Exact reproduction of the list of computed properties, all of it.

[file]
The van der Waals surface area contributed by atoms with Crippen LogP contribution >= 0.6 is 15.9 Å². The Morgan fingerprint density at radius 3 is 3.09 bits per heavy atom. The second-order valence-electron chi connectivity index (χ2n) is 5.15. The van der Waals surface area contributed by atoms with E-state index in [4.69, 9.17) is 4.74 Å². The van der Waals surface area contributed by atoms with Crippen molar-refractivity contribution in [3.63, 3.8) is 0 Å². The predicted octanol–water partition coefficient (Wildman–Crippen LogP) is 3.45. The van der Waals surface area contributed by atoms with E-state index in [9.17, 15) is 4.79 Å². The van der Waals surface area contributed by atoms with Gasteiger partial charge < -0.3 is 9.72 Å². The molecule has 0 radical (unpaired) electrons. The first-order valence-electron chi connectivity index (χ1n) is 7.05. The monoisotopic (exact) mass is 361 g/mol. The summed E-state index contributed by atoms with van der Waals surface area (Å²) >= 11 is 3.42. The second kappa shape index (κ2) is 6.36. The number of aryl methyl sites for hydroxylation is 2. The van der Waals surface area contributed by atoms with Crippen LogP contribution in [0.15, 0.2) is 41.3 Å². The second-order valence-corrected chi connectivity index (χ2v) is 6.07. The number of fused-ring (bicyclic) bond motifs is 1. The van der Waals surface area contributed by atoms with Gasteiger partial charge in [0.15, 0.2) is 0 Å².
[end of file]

The van der Waals surface area contributed by atoms with Crippen LogP contribution >= 0.6 is 15.9 Å². The Morgan fingerprint density at radius 3 is 3.09 bits per heavy atom. The second-order valence-electron chi connectivity index (χ2n) is 5.15. The van der Waals surface area contributed by atoms with E-state index in [4.69, 9.17) is 4.74 Å². The van der Waals surface area contributed by atoms with Crippen molar-refractivity contribution in [3.63, 3.8) is 0 Å². The predicted octanol–water partition coefficient (Wildman–Crippen LogP) is 3.45. The van der Waals surface area contributed by atoms with E-state index in [9.17, 15) is 4.79 Å². The van der Waals surface area contributed by atoms with Gasteiger partial charge < -0.3 is 9.72 Å². The molecule has 0 radical (unpaired) electrons. The first-order valence-electron chi connectivity index (χ1n) is 7.05. The monoisotopic (exact) mass is 361 g/mol. The summed E-state index contributed by atoms with van der Waals surface area (Å²) >= 11 is 3.42. The second kappa shape index (κ2) is 6.36. The number of aryl methyl sites for hydroxylation is 2. The van der Waals surface area contributed by atoms with Crippen LogP contribution in [0.15, 0.2) is 41.3 Å². The second-order valence-corrected chi connectivity index (χ2v) is 6.07. The number of fused-ring (bicyclic) bond motifs is 1. The van der Waals surface area contributed by atoms with Gasteiger partial charge in [0.15, 0.2) is 0 Å².